Let me first apologize for the lengthiness I anticipate in this post. It has been an eventful day, and I don't want to leave anything out, both for the sake of friends and family who are reading this to check in with the kids, and for the sake of other readers who are in having similar experiences as beginning homeschoolers. Bear with me. :)
Today was the first day of school at our house! Literally. At our house. S began kindergarten, and so F didn't feel left out, S told him he was in pre-school. For weeks I have been reading, preparing, making plans and daily and weekly rhythms to follow. Even as a teacher in a public school I did not agonize over the beginning of the school year the way I did this year. Take whatever first day jitters teachers get, and double it. The fact is, these are my children, and I am their sole teacher. There is no support staff, no lunch crew, no specials teachers, no administration. I am soley responsible for every aspect of their education. If I fail them, they will in turn fail. I have to be their favorite teacher, as there will be no breaks from my company during the day, and most nights as well, since my husband is often not home until after their bedtime. Hmmm...no pressure, huh?
But I have to say, as negative as that all sounds, it has made me want to do better than my best for my kids. I have the rare opportunity to turn their education into something joyous and magical. Thoughtful and engaging. Totally tailored to their needs alone. There is no pressure to prepare them for [insert your state's mandated test here]. Instead, I can use authentic assessment as we progress through our days. This is how teaching was meant to be. I am able to do for my kids what I could not do for all the wonderful (and let's be honest here, some not so wonderful) children I have taught in the past. The flexibility I feel in planning is amazing. And the joy in seeing their enthusiasm and success is quadrupled. And best of all, for them, everything they learn at school is supported by their home life. And vice-versa, of course.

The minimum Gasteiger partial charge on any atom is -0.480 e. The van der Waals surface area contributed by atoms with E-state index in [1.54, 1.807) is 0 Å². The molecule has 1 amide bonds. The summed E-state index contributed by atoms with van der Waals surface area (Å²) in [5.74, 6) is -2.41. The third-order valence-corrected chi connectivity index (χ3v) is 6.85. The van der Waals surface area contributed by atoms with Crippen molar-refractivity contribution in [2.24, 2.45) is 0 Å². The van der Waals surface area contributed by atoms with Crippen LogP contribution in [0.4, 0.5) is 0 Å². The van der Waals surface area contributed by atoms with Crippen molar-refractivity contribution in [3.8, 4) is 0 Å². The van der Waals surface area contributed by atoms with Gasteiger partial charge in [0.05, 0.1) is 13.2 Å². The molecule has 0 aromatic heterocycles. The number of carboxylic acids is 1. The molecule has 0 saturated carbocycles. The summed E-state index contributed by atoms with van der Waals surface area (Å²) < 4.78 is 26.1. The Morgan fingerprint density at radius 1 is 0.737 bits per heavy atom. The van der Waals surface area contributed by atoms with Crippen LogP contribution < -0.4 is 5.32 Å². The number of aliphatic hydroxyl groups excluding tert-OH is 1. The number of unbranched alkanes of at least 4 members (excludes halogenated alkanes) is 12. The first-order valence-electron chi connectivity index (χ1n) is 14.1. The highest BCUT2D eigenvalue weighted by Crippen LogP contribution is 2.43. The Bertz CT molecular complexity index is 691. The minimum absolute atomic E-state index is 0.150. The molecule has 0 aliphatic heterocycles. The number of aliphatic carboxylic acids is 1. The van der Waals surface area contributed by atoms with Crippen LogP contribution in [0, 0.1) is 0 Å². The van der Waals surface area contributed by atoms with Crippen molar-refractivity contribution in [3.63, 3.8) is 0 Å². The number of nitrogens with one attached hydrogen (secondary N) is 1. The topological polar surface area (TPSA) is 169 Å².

|S and her schuletute (see first post for explanation)|
So this is how our day went:
-Get up, get ready, blah, blah, blah
Morning greeting verse (which is actually two that I sort of combined):
Down is the Earth
Up is the Sky
There are my friends
And here am I
The golden sun is shining
Up in the sky so blue
Good morning, happy morning
Good morning, friends, to you!
Explain what's coming next
-Housework for 25 minutes or so. The kids each had a job, which they gladly did.
Welcome, welcome lovely day
With flowers bright and sunshine gay
With painted birds that sing their song
and make me kind, and good, and strong
Open Shut them
This is my ball
|S and F and their calendar ring|
Calendar: I must mention here how awesome this calendar is. Grimms Annual Calandar Ring. It is without a question the most amazingly child appropriate calendar I have ever seen. No numbers or labels of any kind. A circular format that truly illustrates the circle of days/weeks/months/year. Just terrific.
Game: Farmer in the Dell
-Snack: introduce blessing (we don't generally do this, but I'm introducing it as something we're going to do from here on out. I like the tradition and it's a nice quiet segue into a meal. S insisted we do it at every little snack.)
Earth who gives to us this food
Sun who makes it ripe and good
Dear Sun, dear Earth by you we live
And loving thans to you we give
-Gardening: today we re-potted some houseplants
|F and S with their jingly felt balls|
-Art: made wet felted balls with jingle bells inside them. We'll be using them for circle games as we go on.
-Free play (while I prep lunch): The kids played "dress-up" and loved the face crayons we got. S had rabbit whiskers and F was a scary dragon. Funny how a few painted lines made dramatic play all that much more...well...dramatic.
-Story time: Ox-Cart Man, The Little Red Hen, continuing with The Tales of Tiptoes Lightly
-Quiet play (for F) and reading (for S):
Again, a note here. True Waldorfians (for lack of a better term) do not introduce reading until age seven. However, S can read, and it is enjoyable to her, and I'm going to encourage her to practice. That's all.
The Earth is stong beneath my feet
The sun shines bright above
And here I stand so straight and strong
All things to know and love
So that was our school day. At the end of the day, I asked S how she liked her first day of kindergarten. She said, "I loved it even more than I thought I would!" All that self-doubt I had earlier took a flying leap out the window. And I can't wait to do it again tomorrow. And the next day.... :)